Exeter community group needs $600,000 to buy Ioka Theater
EXETER - The Exeter Theater Company is holding several community events and fundraisers this month in hopes of raising the $600,000 needed to purchase the historic Ioka theater before a March 31 deadline.
From meet and greets and house parties to the showing of silent films, the nonprofit group is determined to reopen the 98-year-old theater after it was purchased at auction by Kensington Exeter LLC, a company owned by Kensington resident Alan Lewis, in December 2011.
Lewis wanted the landmark to reopen as a community-run theater and the theater group had planned to work out a long-term lease agreement.
When the two sides were unable to make a deal, the theater group launched an effort to try to buy the theater on its own. It entered into an agreement with Kensington Exeter LLC for an option to buy the theater for $600,000, but the option period ends March 31.
The events scheduled this month are part of the group's "Century Campaign for the Ioka." The goal is to eventually raise as much as $4.6 million for the purchase, renovation and reopening of the downtown theater.
Tony Callendrello, chairman of the theater company's board of directors, said the group will have until March 31 to exercise its option to purchase the theater with another 60 days to close on the sale.
Callendrello said the group has received many contributions from smaller individual donors, but will need the commitment of larger ones.
"We are working with a number of potential large donors and also exploring alternative ways of financing the purchase price of the Ioka," he said.
Callendrello said the group initially asked for more time but weren't able to get it.
He called the community support for the project "fantastic."
"There are thousands of local residents who have expressed support for the theater including over 1,400 who became paying members of the Exeter Theater Company. Those members as well as individuals who hadn't previously joined are supporting us by making new and additional contributions," he said, adding that the local business community has also supported the effort by hosting information and fundraising events.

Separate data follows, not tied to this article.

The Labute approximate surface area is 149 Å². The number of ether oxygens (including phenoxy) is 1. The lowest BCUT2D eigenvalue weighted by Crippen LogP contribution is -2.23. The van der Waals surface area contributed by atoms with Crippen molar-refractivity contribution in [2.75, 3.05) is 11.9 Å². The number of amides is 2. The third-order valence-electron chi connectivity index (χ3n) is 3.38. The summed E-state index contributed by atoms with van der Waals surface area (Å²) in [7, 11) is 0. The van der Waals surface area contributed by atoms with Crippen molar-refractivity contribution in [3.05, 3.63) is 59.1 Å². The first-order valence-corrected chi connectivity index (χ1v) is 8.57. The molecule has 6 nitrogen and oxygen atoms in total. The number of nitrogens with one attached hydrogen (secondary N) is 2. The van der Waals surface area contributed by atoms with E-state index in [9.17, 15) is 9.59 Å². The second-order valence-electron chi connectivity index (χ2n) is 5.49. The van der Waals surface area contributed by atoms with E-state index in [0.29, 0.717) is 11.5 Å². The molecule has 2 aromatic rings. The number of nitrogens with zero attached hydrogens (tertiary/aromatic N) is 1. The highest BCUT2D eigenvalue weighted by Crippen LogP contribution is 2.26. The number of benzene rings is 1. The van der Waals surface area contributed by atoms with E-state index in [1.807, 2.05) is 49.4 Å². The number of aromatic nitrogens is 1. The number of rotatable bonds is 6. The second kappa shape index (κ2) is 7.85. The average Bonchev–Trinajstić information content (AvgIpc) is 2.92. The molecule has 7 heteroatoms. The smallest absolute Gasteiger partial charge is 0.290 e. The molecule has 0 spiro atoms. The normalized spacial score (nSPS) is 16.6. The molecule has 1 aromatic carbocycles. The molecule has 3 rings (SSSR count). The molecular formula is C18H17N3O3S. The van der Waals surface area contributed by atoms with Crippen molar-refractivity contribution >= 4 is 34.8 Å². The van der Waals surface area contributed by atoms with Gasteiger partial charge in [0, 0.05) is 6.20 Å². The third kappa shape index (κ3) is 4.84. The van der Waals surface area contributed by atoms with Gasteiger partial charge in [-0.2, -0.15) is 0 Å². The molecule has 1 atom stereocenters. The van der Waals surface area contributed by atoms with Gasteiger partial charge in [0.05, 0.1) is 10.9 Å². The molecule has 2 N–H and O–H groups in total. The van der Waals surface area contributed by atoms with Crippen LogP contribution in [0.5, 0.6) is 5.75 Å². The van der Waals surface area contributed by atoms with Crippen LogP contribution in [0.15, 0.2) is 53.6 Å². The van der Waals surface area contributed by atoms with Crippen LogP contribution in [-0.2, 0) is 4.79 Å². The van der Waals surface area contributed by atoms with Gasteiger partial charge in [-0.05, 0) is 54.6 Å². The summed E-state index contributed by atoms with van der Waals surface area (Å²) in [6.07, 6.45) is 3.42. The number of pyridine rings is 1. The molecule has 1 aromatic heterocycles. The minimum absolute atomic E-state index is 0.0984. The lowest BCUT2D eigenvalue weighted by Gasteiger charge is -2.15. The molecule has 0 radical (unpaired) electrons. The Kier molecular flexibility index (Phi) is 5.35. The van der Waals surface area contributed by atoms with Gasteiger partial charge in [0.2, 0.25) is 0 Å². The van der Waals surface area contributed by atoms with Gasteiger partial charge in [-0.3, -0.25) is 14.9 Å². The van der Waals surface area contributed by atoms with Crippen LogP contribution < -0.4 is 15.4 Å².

Businesses recognize that the theater will bring new customers to downtown Exeter, he said.
If the group buys the theater, the campaign will continue to raise the money needed to renovate and reopen the building.
Renovating the theater would take about 20 months. Callendrello said the goal is to have the theater ready to open in 2015 to mark its 100th year.
Upcoming events include a meet and greet with the Exeter Area Chamber of Commerce this Thursday followed by a Buster Keaton silent film double feature Saturday at 7:30 p.m. at the Exeter Town Hall. Silent film musician Jeff Rapsis will provide live accompaniment to Buster Keaton classics "The Cameraman" and "Sherlock Jr." Admission is $15 with proceeds benefiting the Ioka.
Board members and volunteers with the theater company will host a phone-a-thon on Sunday from 2 to 5 p.m. They plan to raise awareness of their campaign by calling community members.
An Ioka information soiree will also be held on March 13 from 6:30 to 8:30 p.m. at the Exeter Mill, 10 Chestnut St. The event will give residents of Exeter Mill, the Water Street business community and the public a chance to hear from those working on the Ioka plan.
A reception at Water Street Bookstore, 125 Water St., is planned for March 20 at 7 p.m., where the Ioka team will be available and some of the proceeds of book sales will benefit the theater.
An information session will be held March 28 from 6:30 to 8 p.m. at the Exeter Public Library, 4 Chestnut St.
The theater company is also hosting a series of house parties in the Seacoast area.
More information on the Ioka plan can be found on the Exeter Theater Company's website, exetertheater.org, and on its Facebook page.